As the bill was making its way through Congress, members of both parties could not stop congratulating themselves for their compassion. The bill, said Rep. Jeff Fortenberry, R-Neb., arose from “exemplary bipartisan cooperation” and showed how big-hearted we are.

“Together, let us end the nightmare of human trafficking,” he declared, “and lead the world to see, in the poignant words of Alexis de Tocqueville, that America is great because America is good.”

Suddenly, although kids are still involved, we are far less interested in being “good” than in protecting our borders.

All the pressure now is to change the Wilberforce Act so it would no longer apply to Central American children. There’s a strong logic to this. The law does create a powerful incentive for unaccompanied minors from Central America (which is not that much farther away than Mexico) to seek entry, en masse, to our country.

But there is another logic: that the anti-trafficking law really did embody a “good” instinct by holding that we should, as much as we can, treat immigrant children with special concern. Do we rush to repeal that commitment the moment it becomes inconvenient? Or should we first seek other ways to solve the problem? Yes, policymakers should be mindful of unintended consequences. But all of us should ponder the cost of politically convenient indifference.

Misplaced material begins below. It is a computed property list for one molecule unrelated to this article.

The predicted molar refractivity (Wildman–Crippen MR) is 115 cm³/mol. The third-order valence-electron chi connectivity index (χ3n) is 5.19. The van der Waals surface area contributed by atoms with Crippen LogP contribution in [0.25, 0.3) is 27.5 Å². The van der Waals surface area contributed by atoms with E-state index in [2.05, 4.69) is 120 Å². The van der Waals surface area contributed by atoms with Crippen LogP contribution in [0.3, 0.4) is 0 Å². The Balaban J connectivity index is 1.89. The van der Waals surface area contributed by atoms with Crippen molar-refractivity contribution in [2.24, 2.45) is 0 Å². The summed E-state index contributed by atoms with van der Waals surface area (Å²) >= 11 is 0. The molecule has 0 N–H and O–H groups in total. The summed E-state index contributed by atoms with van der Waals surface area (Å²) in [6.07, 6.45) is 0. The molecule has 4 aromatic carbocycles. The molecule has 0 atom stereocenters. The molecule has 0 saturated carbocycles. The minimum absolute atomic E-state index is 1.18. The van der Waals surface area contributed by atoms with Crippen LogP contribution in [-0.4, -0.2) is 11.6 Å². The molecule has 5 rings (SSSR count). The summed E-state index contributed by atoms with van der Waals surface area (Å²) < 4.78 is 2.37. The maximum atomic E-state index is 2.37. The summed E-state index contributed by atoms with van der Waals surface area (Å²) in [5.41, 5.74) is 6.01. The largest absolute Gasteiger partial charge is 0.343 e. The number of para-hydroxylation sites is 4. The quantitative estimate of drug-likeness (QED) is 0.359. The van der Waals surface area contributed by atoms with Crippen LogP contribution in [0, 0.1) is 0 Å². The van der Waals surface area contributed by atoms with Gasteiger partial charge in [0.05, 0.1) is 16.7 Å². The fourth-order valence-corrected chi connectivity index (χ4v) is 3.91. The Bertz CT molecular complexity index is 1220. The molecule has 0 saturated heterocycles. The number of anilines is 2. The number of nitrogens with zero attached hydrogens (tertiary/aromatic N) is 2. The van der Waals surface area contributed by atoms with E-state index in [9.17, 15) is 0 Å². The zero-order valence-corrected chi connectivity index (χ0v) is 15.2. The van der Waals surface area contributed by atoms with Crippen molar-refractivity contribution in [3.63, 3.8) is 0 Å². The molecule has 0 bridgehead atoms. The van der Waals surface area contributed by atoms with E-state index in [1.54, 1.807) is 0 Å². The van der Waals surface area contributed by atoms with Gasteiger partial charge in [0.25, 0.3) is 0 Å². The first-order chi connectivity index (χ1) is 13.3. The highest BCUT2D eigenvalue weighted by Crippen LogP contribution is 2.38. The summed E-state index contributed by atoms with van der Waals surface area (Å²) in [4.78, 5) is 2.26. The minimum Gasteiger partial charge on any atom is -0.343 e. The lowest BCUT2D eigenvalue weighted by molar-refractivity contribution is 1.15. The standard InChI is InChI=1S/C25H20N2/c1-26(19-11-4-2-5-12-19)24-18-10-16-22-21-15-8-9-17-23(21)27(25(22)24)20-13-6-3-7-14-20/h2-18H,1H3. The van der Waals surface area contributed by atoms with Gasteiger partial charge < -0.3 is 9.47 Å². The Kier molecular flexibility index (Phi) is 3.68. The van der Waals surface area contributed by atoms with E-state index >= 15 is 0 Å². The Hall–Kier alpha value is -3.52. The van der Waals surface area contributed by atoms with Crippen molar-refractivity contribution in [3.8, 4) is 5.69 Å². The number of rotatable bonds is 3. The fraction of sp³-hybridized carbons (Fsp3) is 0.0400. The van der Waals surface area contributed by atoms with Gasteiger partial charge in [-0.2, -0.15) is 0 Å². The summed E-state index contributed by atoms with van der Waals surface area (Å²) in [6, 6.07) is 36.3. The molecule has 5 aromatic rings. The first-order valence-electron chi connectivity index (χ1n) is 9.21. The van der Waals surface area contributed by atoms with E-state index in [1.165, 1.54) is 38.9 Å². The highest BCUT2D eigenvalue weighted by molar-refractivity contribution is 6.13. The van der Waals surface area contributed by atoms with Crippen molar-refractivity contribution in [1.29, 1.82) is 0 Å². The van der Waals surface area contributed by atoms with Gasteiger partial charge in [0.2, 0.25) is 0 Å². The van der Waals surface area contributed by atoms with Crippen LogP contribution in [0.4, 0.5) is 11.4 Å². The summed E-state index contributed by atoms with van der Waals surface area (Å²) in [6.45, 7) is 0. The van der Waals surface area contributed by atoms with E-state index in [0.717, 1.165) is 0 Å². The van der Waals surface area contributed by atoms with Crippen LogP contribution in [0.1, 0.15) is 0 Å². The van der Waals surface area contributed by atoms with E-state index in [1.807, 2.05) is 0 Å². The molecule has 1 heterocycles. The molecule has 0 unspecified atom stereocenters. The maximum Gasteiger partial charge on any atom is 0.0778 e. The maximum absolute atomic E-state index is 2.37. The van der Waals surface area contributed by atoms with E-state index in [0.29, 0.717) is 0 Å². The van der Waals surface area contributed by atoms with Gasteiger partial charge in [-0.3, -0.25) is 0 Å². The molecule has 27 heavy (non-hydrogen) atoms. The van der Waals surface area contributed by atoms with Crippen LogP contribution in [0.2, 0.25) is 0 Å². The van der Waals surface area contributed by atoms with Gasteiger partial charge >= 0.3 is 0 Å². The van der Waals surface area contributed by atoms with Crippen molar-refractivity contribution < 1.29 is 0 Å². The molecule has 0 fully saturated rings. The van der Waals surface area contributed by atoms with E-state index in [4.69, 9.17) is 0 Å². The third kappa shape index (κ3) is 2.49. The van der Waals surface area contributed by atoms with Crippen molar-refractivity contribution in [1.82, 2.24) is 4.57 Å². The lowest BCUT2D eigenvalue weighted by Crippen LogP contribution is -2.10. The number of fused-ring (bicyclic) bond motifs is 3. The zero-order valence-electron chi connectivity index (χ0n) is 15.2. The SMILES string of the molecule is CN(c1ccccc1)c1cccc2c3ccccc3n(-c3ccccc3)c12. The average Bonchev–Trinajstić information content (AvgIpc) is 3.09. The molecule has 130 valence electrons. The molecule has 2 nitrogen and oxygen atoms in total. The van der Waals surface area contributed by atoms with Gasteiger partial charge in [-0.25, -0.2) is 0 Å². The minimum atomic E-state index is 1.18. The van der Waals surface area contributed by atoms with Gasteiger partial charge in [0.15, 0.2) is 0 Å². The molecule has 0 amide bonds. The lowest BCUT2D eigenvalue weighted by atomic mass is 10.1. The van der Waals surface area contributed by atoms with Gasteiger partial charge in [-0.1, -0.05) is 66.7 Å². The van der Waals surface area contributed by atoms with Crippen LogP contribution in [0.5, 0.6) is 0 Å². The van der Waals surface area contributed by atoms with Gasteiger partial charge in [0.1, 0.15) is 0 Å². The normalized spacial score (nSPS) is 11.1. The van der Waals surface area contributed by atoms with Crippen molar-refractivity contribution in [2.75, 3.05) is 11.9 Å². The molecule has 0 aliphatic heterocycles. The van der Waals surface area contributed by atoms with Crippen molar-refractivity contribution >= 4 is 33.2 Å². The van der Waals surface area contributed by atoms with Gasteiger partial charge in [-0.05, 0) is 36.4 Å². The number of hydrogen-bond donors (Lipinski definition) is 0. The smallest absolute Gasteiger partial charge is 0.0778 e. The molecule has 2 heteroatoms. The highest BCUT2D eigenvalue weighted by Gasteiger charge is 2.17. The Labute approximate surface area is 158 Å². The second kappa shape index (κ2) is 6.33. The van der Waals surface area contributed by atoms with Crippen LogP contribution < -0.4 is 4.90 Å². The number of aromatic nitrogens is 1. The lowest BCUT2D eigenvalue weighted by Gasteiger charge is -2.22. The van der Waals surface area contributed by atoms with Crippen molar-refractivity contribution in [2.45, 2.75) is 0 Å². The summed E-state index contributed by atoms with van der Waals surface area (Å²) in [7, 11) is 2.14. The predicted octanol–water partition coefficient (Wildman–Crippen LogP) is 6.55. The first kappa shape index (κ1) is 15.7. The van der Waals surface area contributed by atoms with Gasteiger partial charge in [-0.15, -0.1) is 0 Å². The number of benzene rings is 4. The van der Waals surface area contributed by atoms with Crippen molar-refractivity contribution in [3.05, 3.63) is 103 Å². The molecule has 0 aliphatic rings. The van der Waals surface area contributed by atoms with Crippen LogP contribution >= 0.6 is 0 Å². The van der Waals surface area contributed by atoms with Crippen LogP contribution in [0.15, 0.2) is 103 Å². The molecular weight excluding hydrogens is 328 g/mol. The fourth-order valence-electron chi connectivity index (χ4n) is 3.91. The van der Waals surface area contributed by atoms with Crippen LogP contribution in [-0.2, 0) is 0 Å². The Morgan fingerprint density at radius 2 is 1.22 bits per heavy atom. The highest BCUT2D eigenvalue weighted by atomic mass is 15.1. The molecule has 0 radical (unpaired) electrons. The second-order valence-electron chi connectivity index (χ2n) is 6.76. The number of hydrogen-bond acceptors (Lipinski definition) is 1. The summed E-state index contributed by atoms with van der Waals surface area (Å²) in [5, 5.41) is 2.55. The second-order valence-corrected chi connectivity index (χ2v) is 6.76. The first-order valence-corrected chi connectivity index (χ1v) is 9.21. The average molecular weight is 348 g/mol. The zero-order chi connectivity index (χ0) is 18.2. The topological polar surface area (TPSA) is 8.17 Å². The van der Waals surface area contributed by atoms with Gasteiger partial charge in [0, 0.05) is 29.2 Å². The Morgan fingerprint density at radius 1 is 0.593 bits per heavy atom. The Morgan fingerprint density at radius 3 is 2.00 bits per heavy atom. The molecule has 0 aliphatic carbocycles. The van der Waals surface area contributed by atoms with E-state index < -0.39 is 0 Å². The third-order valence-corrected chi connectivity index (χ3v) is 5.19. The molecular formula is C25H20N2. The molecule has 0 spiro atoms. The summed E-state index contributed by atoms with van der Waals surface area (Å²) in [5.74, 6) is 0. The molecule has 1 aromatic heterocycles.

(c) 2014, Washington Post Writers Group

About the Author

E. J. Dionne Jr. is a syndicated columnist, professor of government at Georgetown University, and a senior fellow at the Brookings Institution. His most recent book is Our Divided Political Heart: The Battle for the American Idea in an Age of Discontent (Bloomsbury Press).



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It is so clear that even Glen Beck gets it. Christians, as a rule forget who is their neighbor. Despite the crystal clear teaching of Jesus. CFR the story of the Good Samaritan. This may be the clearest example of what the biblical "hardening of the heart" means. The statistics state that America is a country of churchgoers. Translate hypocrites. Ronald Reagan incited this with his self serving: "I endorse you."  Since that time what was a healthy separation of church and state has devolved into Christian leaders becoming a band of hating brass symbols. Maybe the humanists can set a better example.  For the first time humanists have won the right to be recognized with the same privileges that religious groups enjoy. Maybe they will show Christians how to be humanitarian.

And have our church leaders considered the fact that a great majority of these kids and their families are Catholic? For them to go to such hardships to flee the violence and crime so much a part of their home country, borders upon sainthood. Many also die along the way, giving their lives in martyrdom to a search for a safe place to be family, to not be raped and molested, to avoid being co-opted into a life of criminal activity just to survive. If Catholic Bishops and priests will not speak out now, when will they?

So Bill, Mike:

How many of these illegal immigrants will you be taking into your homes?  About six each would be a great start.  I really do admire your generosity and committment to Christian ideals!  You both are wonderful examples for all of us.  And keep us posted on your new arrivals.